Secretary of State Rex Tillerson said Myanmar is guilty of “ethnic cleansing” in its crackdown on minority Muslim Rohingya, driving more than half a million refugees to neighboring Bangladesh.
Although previously restrained in his description of the exodus, Tillerson said he’d concluded the violence warranted further investigation and possibly targeted sanctions.
The blunt language comes only a week after Tillerson met the country’s State Counselor Aung San Suu Kyi, in Myanmar’s capital of Naypyidaw. As the country’s de facto civilian leader, Suu Kyi has continued her steadfast refusal to acknowledge that the country’s military, known as the Tatmadaw, has perpetrated the atrocities that reporters and human rights groups have been documenting for months.
How we got here
In late August, the military initiated a brutal crackdown against a rebel group known as the Arakan Rohingya Solidarity Army (ARSA) in the country’s Rakhine State, after they attacked a police outpost, killing 12. The ensuing violence has left untold numbers of Rohingya dead and led to the mass exodus of refugees.
The Trump administration has been criticized for being slow to respond to the violence. The U.N had made a similar declaration more than two months ago.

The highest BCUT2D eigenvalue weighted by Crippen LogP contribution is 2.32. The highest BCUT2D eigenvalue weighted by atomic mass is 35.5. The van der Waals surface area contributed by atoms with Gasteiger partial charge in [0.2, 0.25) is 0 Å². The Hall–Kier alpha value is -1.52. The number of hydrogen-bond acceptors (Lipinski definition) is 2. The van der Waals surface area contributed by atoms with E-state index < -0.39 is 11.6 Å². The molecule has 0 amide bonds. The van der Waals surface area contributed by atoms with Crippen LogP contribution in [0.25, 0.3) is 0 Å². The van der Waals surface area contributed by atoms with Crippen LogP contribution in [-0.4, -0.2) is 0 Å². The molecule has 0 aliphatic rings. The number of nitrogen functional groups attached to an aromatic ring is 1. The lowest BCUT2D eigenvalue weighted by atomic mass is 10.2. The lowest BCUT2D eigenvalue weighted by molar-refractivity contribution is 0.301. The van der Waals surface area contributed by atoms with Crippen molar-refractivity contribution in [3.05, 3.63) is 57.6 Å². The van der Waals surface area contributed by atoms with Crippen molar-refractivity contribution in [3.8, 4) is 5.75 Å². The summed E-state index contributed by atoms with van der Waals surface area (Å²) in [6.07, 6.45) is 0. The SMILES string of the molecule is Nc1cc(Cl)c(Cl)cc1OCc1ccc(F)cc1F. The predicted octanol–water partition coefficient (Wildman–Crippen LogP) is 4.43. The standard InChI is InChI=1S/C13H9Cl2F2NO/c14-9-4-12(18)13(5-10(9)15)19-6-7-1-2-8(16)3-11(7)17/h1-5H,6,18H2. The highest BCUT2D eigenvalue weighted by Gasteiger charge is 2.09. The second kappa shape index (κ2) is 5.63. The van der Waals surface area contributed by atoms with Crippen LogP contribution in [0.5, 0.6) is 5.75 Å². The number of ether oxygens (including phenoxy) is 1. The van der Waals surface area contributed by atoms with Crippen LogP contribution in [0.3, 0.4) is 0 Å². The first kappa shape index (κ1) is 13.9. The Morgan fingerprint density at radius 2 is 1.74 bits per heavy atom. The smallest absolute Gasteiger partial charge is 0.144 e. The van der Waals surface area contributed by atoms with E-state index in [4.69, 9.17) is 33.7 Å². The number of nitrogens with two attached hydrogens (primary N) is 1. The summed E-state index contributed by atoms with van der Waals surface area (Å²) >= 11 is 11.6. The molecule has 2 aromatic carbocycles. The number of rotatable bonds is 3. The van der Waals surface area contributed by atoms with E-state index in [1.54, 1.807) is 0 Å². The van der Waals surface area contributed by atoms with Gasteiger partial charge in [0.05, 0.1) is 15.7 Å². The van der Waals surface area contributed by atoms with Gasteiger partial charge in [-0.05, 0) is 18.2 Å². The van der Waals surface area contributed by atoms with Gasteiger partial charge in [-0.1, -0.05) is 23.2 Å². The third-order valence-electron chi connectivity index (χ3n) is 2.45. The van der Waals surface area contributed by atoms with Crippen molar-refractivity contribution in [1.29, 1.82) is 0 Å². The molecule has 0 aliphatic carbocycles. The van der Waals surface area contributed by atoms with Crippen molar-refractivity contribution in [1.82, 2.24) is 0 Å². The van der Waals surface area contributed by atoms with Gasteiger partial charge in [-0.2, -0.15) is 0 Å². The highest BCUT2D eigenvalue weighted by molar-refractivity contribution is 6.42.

Violence against Muslims in majority Buddhist Myanmar has been a serious concern since 2012, after the country began its transition away from military rule. Similar atrocities were reported against Rohingya villagers after ARSA attacked a military outpost in October 2016.
Why it matters
The stronger language signals that the Trump administration, which has not been perceived as taking a great interest in human rights issues generally, is prepared to consider more significant, if largely symbolic, measures.
While not offering details, a State Department official explained that targeted sanctions would aim to punish individuals actually responsible for the crimes without penalizing the entire country, which already faces steep economic and governance challenges. The official said an arms embargo or broader sanctions in this context would only further weaken a country struggling to democratize and develop. Despite having a civilian parliament, the Myanmar military maintains veto power and significant control over the government.
The official spoke on condition of anonymity as a condition of the briefing.
On the heels of President Donald Trump’s first major trip to Asia, where he vowed to break with past U.S. leaders and put “America First,” the move actually showed consistency with previous U.S. administrations: holding countries to account over international norms while also continuing to be engaged in their development and providing humanitarian assistance.
China has taken advantage of the Trump administration’s retrenchment in the region and will likely capitalize on this new break between Washington and Naypyidaw. After being rebuffed by Myanmar in 2011 when the military junta made its own pivot to the West, including the U.S., China has since worked to cultivate stronger relations with Myanmar. Beijing has offered its own plan to assist with the Rohingya issue but is doing so without public condemnations or demands for accountability, which strengthens China’s influence over countries in the region with authoritarian tendencies.
The article appeared in the Cipher Brief on 23/11/2017